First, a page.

Sharing a common passion about a small town’s culture and identity, two men with different interests and backgrounds are once again documenting the evolution of Carrboro through words and pictures.
Richard Ellington was born and raised in Carrboro and worked in information technology for 43 years. Dave Otto was born and raised in Massachusetts and worked as a research psychologist in environmental health for 35 years. The two co-authored “Carrboro: Images of America,” which was published in 2011 and told the history and early years of the town of Carrboro.
“Pairing up with Richard – I think we make a very nice team,” Otto says.
“We feed off each other’s talents,” Ellington says.
Today, they are working on a second edition that portrays the recent changes that have shifted the town’s identity. The book is scheduled to be published in February and will focus on events and changes from 1950 to today.
Ellington has a collection of photographic memorabilia that has grown through the decades. Otto, who pursued his hobby of photography after retirement, takes photographs of Carrboro’s places and people.
Some of the photographs that will be included in the book are currently on exhibit at WomanCraft on East Main Street. The exhibit, which Otto titled, “Carrboro in Transition,” displays portraits of residents who have made a significant impact or contribution to the town, and photographs of landmarks and historical sites. They include Cliff’s Meat Market owner Cliff Collins; Brother Peacemaker, who owns the Gates of Beauty Auto Body Shop; and the Fitch family of Fitch Lumber and Hardware, a business that has been passed down through four generations.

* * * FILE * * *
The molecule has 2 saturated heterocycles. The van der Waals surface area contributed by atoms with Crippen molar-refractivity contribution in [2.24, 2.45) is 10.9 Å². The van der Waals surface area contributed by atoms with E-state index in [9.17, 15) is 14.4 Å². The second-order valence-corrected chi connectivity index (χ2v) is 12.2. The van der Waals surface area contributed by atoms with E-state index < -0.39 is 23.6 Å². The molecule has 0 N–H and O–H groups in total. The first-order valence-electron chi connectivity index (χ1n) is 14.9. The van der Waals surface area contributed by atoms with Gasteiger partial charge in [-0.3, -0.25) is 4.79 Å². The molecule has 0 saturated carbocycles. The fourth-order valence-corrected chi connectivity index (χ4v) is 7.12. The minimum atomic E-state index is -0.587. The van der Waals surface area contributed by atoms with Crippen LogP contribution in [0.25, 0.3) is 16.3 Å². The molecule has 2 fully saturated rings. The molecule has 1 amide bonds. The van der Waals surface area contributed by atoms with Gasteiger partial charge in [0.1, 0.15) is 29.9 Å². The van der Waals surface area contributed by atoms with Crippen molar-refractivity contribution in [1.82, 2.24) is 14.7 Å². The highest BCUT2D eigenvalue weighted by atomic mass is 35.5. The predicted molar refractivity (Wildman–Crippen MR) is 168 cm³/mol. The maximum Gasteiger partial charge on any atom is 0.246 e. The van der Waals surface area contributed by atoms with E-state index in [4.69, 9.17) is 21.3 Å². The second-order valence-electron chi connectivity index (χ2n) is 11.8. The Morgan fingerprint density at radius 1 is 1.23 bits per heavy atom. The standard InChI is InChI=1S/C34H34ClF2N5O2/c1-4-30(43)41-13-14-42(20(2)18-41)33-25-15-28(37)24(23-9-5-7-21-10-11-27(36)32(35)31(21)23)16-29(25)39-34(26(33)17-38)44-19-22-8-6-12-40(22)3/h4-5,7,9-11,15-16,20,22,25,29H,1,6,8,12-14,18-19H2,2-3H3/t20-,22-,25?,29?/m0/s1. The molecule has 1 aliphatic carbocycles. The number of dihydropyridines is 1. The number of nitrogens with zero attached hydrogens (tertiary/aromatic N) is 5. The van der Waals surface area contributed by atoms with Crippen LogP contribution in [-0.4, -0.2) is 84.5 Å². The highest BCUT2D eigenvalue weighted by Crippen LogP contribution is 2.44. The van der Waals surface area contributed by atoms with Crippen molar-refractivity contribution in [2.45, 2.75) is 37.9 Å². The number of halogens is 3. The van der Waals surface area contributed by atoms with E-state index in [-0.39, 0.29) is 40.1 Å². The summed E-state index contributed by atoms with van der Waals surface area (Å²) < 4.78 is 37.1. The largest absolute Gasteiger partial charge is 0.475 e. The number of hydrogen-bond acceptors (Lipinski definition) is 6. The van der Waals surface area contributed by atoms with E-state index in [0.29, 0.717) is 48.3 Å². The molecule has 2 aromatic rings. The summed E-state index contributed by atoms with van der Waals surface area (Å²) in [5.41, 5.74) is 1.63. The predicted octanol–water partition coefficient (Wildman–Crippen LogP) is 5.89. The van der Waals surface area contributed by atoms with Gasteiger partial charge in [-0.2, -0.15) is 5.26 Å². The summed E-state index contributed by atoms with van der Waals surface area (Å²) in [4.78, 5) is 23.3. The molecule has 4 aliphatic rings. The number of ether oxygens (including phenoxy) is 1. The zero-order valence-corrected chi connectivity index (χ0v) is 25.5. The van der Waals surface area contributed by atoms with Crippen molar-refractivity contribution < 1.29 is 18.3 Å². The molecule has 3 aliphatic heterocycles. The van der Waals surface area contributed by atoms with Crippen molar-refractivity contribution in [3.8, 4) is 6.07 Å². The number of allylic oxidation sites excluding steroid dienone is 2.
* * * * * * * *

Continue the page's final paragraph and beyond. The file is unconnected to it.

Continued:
The families and businesses that have been around for decades characterize Carrboro, but as demographics change, the culture does too, Ellington says.
“There’s an enormous amount of change occurring in Carrboro right now. Some of it is very, very evident,” Otto says. “Carrboro used to pride itself in the old-fashioned look. You looked up and down the street 10 years ago, and nothing was more than two stories high. Carrboro is running out of buildable space. … Carrboro’s growing up.”
Otto and Ellington both say that arts and entertainment have transformed Carrboro. Ellington speaks of former mayor Eleanor Kinnaird’s influence in the change. Kinnaird, who was mayor from 1987 to 1995, wanted the town to have “after hours so Carrboro didn’t shut down at 5 p.m. and everybody go home.” Ellington says that the existence of concert venues, different events, celebrations and even the Farmer’s Market reflect Kinnaird’s hopes for the town.
Ellington says that the progress Carrboro has made comes residents’ requests; the change is about and by the people.
Otto sells photographs of places but finds that customers don’t usually purchase other people’s portraits. The photographs on display at his exhibit are mostly of people.
“I didn’t put this collection together to sell,” Otto says. “It was to tell a story.”
Otto says he wanted to capture moments that depicted individuals in their personal, natural environment.
“Often times when you’re taking pictures of people, you say, ‘I want you to pose for a portrait,’” he says. “I don’t want portraits. I despise portraits. I ask these people, ‘I want to take a picture of you doing the kind of work that you do. Just keep working on whatever you’re doing.’ … That’s what these pictures are. I think they’re far more interesting.”
“You get a sense of what these people do when they’re not posing for pictures,” Ellington says.
Otto and Ellington’s exhibit is surrounded by art created by local artisans. Dale Morgan is an artist who specializes in watercolor and painting animals and nature. Morgan works closely with Otto, as well as other artisans, getting to know their work so she can then tell others about it. Her craft is only part of the diversity of talents existing among Carrboro residents who make the place unique.
Ellington and Otto share the exhibit space with the very same people who make up the story that they tell through the book.
“That’s what we’re trying to do, is point out what makes up Carrboro,” Ellington says. “We’re trying to point out some of the little idiosyncrasies … nice things, good things about Carrboro. Carrboro likes to think of itself as slightly weird, and people are proud of that.”
“Carrboro in Transition” will be on display at WomanCraft until Sept. 18.